Israel’s former president, Ephraim Katzir, dies

JERUSALEM (JTA) — Israel’s fourth president, Ephraim Katzir, who accepted Golda Meir’s resignation after the Yom Kippur War, has died.

Katzir, an internationally renowned biophysicist, died Saturday. He was 93. Katzir served as president from 1973, the Yom Kippur War, to 1978, shortly after Egyptian President Anwar Sadat visited the Jewish State. He returned to his beloved scientific work after his term in office.

He was born in Kiev in 1916 to Yehuda and Tzila Katchalski and made aliyah to Palestine in 1925. After completing his Ph.D. in biochemistry and organic chemistry in 1941, he went on to study at the Brooklyn Polytechnic Institute, Columbia University and Harvard University.

He and his brother, Aharon, developed new types of explosives to supplement the Jewish paramilitary Haganah’s stockpile. Following the War of Independence, he joined the newly founded Weizmann Institute.

Katzir was awarded the Israel Prize in 1959 and received the Japan Prize in 1985. In 1996, the former president was selected as the first Israeli to be invited to join the American Academy of Sciences. He also won the Weizmann Prize, the Linderstrom Land Gold Medal, the Hans Krebs Medal, the Tchernikhovski Prize for scientific translations, the Alpha Omega Achievement Medal and the Engineering Foundation’s International Award in Enzyme Engineering.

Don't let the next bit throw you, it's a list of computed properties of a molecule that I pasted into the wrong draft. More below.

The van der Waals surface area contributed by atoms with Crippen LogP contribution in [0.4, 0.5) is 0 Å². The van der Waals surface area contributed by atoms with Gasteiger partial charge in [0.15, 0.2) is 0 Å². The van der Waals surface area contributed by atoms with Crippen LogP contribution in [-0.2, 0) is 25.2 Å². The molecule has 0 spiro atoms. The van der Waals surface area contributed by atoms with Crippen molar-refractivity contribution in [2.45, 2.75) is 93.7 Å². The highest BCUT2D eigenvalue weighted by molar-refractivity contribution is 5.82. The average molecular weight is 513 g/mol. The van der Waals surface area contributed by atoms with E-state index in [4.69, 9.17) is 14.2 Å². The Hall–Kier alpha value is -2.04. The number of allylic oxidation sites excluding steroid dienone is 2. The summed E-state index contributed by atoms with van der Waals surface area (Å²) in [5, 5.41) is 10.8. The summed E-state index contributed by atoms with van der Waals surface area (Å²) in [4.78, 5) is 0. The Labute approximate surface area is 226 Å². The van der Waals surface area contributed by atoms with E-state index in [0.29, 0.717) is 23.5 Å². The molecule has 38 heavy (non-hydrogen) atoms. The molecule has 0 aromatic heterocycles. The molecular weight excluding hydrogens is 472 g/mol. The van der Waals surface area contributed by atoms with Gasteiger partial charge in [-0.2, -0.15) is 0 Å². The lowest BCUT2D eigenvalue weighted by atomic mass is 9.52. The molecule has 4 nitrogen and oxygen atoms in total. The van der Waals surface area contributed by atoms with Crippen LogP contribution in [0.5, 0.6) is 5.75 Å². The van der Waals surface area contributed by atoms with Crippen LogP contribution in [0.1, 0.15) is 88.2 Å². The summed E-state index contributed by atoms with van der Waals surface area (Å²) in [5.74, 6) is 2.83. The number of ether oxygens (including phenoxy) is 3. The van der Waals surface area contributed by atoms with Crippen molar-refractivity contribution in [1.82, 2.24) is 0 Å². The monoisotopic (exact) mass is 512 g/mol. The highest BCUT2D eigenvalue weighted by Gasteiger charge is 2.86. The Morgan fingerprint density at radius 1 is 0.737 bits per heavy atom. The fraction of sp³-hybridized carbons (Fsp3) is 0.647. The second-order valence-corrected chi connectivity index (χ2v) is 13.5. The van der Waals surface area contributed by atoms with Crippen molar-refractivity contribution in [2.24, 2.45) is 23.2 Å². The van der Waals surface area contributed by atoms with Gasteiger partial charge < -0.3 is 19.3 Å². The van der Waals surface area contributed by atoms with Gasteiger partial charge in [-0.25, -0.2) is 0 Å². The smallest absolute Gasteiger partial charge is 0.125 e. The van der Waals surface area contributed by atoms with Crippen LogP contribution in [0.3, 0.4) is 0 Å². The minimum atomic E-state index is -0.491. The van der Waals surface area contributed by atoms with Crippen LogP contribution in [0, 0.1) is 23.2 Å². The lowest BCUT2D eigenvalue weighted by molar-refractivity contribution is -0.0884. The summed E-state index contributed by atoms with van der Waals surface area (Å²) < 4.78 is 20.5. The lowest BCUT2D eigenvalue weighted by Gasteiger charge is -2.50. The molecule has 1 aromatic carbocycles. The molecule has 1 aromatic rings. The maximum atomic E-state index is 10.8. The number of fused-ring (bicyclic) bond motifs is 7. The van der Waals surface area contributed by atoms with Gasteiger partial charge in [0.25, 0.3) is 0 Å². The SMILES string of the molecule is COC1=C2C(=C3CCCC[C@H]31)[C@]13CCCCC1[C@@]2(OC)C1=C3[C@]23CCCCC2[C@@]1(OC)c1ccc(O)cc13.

He was a visiting professor at Harvard University, Rockefeller University, the University of California at Los Angeles and Battelle Seattle Research Center.

At the start of Sunday’s Cabinet meeting, Prime Minister Benjamin Netanyahu said of Katzir:  "He was a rare combination of personal ability and public mission. He divided his life between science and security, between voluntarism and education, between achievements and modesty. He was a very, very modest man. His life was one of struggles, challenges, successes and accomplishments, all of which were for the good of the State of Israel. Well before he became president, he had built an important layer in our national life in this country. As president, he continued this special combination and brought his many abilities and modesty to the institution of the presidency. The State of Israel and its citizens have lost one of their dearest sons, a man who did everything for the good of the nation."

He is survived by a son, Meir, and a nephew.
 

NEXT STORY